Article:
Sadler finished second, while Matt Crafton, Brian Vickers and Kyle Busch, who led a race-high 74 laps, rounded out the top five.
“We didn’t manage to qualify where we were looking for, and I’ll take the blame for that,” Keselowski’s crew chief Jeremy Bullins said. “I’m not very good as this qualifying deal. But once the race started he looked like he was making his way through the field pretty well and we just tried to stay ahead of the race track.”
Thursday afternoon Keselowski talked about how much Kentucky Speedway suits his style, and with a runner-up finish in the trucks and the Nationwide win, he will carry plenty of confidence into the defense of his Quaker State 400 title tonight.
“Winning last year’s Cup race and winning today is great, and with a decent finish (Thursday night) I have as much momentum as I know how to have short of winning yesterday going into (tonight),” he said.
Pole sitter Austin Dillon, who won both Nationwide races at Kentucky last year, finished sixth, while points leader Regan Smith ended up 11 laps off the pace in 30th for his second consecutive disappointing outing.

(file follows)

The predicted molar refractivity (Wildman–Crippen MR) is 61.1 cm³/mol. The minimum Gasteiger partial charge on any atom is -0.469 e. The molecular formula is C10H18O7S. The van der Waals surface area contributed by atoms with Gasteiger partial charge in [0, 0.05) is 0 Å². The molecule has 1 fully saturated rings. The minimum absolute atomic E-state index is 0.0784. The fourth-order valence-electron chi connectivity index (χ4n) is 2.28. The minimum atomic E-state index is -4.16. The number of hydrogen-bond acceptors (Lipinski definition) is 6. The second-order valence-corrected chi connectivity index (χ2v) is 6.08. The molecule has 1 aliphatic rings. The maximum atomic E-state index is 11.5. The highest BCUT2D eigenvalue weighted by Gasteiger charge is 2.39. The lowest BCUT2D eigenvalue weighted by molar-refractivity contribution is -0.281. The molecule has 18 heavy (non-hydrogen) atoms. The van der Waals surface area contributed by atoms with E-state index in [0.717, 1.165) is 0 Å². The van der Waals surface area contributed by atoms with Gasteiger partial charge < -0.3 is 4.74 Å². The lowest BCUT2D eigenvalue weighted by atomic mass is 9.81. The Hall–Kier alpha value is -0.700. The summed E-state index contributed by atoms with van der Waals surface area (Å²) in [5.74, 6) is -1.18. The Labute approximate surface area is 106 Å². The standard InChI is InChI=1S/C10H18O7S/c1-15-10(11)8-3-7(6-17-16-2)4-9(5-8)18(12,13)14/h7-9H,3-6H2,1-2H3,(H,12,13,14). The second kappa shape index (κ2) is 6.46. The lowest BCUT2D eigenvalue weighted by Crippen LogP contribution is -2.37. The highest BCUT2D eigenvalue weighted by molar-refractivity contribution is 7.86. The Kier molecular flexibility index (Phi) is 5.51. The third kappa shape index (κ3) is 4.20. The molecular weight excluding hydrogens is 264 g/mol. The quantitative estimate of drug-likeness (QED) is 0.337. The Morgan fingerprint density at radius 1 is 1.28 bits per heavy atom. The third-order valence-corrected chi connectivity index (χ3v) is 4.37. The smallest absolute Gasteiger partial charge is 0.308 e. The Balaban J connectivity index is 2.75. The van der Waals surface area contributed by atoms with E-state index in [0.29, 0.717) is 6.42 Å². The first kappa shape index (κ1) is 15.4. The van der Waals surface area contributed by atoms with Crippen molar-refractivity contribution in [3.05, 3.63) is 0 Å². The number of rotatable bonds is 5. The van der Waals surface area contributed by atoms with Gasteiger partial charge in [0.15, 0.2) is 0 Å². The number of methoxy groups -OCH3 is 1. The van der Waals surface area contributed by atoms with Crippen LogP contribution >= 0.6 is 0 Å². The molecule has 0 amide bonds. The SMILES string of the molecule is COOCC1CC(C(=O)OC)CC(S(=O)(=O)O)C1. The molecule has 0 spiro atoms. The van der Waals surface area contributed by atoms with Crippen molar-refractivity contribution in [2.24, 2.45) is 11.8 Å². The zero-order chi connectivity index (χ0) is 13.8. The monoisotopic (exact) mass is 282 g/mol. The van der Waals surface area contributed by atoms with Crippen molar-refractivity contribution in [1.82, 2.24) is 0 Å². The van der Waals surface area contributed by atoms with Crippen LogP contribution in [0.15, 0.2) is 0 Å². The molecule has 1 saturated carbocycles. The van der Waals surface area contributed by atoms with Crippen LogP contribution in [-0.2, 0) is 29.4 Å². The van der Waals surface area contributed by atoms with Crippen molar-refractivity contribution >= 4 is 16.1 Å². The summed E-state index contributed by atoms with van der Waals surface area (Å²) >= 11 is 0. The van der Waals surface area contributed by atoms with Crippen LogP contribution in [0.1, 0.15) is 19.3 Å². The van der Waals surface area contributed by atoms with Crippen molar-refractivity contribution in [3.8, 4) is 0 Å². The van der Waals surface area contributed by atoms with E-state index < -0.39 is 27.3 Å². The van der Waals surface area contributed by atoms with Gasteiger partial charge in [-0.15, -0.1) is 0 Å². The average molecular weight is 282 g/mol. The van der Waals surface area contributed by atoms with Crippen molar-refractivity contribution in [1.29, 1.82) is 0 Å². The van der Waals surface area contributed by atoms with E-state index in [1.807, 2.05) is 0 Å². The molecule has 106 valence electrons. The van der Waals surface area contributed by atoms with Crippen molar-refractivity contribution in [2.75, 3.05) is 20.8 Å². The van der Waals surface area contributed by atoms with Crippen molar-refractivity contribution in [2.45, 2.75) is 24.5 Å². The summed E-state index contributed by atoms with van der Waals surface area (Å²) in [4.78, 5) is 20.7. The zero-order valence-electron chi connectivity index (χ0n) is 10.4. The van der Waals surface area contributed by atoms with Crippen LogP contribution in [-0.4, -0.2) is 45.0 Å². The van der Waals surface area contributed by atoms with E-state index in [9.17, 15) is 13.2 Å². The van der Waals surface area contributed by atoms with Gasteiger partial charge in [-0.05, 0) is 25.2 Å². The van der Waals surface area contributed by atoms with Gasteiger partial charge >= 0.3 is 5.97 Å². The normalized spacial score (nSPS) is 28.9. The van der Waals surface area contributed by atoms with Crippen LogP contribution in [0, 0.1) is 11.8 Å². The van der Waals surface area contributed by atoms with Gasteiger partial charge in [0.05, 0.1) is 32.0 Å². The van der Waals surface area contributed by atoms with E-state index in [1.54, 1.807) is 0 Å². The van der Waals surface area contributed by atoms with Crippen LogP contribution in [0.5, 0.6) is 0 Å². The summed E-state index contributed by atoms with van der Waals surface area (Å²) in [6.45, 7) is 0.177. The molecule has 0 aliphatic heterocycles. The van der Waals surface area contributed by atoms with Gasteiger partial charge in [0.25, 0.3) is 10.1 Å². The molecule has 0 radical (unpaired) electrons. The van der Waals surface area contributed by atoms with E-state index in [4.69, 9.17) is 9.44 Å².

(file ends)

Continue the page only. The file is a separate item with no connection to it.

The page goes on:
Smith had a 58-point lead going into last week’s race at Road America, where he finished 32nd.
Today there are eight other drivers within 55 points of Smith, with Sam Hornish sitting just eight back in second place.
Friday also marked the start of the Dash 4 Cash program, where the top four Nationwide-eligible drivers will compete against each other next week at Daytona with the highest finisher of the four taking home a $100,000 bonus.
Those four are Sadler, Vickers, Dillon and Kyle Larson, who placed seventh.
"I'm really looking forward to Daytona," Vickers said. "Of all the places to go into for the first Dash 4 Cash, I think it's the best and the worst. There's a chance we could finish 30th and win this thing."
The top four Nationwide-eligible finishers at Daytona will race for another $100,000 the following week at Chicago, and that pattern will continue for four races, culminating at Indianapolis Motor Speedway.
If the same driver wins each of the first three $100,000 prizes and then wins the race at Indianapolis outright, he will collect a $1 million bonus.